Other DisabilitiesThis category includes any student who does not fall into any of the above categories but who has a verified disability which limits one or more major life activities and affects educational performance. Examples: Attention Deficit Disorder, Cardiac Disorders, Diabetes. Some other disabilities are:
Attention Deficit Hyperactivity Disorder (ADD/ADHD)
DefinitionAttention Deficit Hyperactivity Disorder (ADD/ADHD) is a chronic neurological condition characterized by problems with attention, focusing and persistence and often, but not always, hyperactivity. ADD/ADHD must be diagnosed by a medical doctor, psychiatrist or licensed psychologist and sometimes medication is prescribed.
CharacteristicsStudents with ADD/ADHD may exhibit one or more of the following characteristics:
- Difficulty paying attention when spoken to; inconsistent concentration.
- Difficulty listening to a lecture and taking notes at the same time.
- Easily distracted by background noise or visual stimulation, may appear to be hurried in one-to-one meetings.
- Difficulty memorizing basic facts.
- Difficulty reading or comprehending word problems.
- Compositions lack organization and development of ideas.
- Trouble sustaining attention. Restless, fidgety. Lacks attention to details.
- Forgets things. Difficulty following instructions.
- Impatient and easily frustrated. For many students the harder they try the worse their symptoms become.
- Easily overwhelmed by tasks of daily living. Poor organization and time management.
- Difficulty completing projects. Inconsistent work performance.
- Trouble maintaining an organized work area.
- Makes decisions impulsively. Difficulty delaying gratification, stimulation seeking.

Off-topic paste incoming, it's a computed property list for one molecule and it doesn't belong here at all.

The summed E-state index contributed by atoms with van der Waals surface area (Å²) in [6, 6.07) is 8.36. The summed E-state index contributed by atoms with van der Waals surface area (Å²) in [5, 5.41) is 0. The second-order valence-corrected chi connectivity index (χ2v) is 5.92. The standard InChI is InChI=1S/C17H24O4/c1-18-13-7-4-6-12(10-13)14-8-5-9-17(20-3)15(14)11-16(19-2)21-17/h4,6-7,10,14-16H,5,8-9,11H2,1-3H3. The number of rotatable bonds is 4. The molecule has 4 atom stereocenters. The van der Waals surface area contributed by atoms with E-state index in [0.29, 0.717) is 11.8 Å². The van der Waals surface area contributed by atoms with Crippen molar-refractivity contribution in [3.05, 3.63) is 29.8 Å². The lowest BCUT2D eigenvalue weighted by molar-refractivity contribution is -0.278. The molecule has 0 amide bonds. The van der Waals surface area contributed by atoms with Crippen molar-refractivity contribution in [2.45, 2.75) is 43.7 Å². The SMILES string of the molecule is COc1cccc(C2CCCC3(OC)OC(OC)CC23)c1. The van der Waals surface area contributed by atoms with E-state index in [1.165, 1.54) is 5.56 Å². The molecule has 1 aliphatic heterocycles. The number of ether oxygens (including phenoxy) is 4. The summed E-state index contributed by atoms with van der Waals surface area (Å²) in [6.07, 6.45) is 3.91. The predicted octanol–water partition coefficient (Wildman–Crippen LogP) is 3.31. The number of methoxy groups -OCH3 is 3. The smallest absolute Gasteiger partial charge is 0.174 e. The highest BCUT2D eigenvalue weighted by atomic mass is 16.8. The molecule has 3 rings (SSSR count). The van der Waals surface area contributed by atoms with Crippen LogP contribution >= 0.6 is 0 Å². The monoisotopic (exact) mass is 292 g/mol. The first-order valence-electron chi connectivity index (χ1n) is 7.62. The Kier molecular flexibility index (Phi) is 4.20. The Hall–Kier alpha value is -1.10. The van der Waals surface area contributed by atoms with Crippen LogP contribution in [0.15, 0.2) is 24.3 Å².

- Makes comments without considering their impact.
Many of the suggestions for students with Learning Disabilities are applicable to students with ADD/ADHD.
- Alternative testing (extended time, text-to-speech programs, distraction reduced setting, and/or computer)
- Note taking assistance
- Textbooks in electronic format
- Academic support (drop-in specialized counseling, tutoring)
- Educational coaching
Additional considerations are generally not needed for students with cardiac disorders except when the course requirements involve an unusual amount of physical activity or if medical complications arise that cause them to miss class.
Students with diabetes generally require no classroom accommodations. Occasionally they may need to snack during class. Students generally schedule time to eat before strenuous physical activity. Problems such as diabetic coma and insulin shock may occur when there is an imbalance of insulin, food, and energy expenditure. If a student seems dazed, confused, or is unresponsive, please call the Health Center, ext. 6396 or Campus Secutiry, ext. 6415 to assist the student. These may be a sign of diabetic shock.
Impairments range from problems with articulation or voice strength to being totally non-vocal. They include stuttering (repetition, blocks, and/or prolongations occasionally accompanied by distorted movements and facial expressions), chronic hoarseness (dysphonia), difficulty in evoking an appropriate word or term (nominal aphasia), and esophageal speech (resulting from a laryngectomy). Many students with speech impairments will be hesitant about participating in activities that require speaking.
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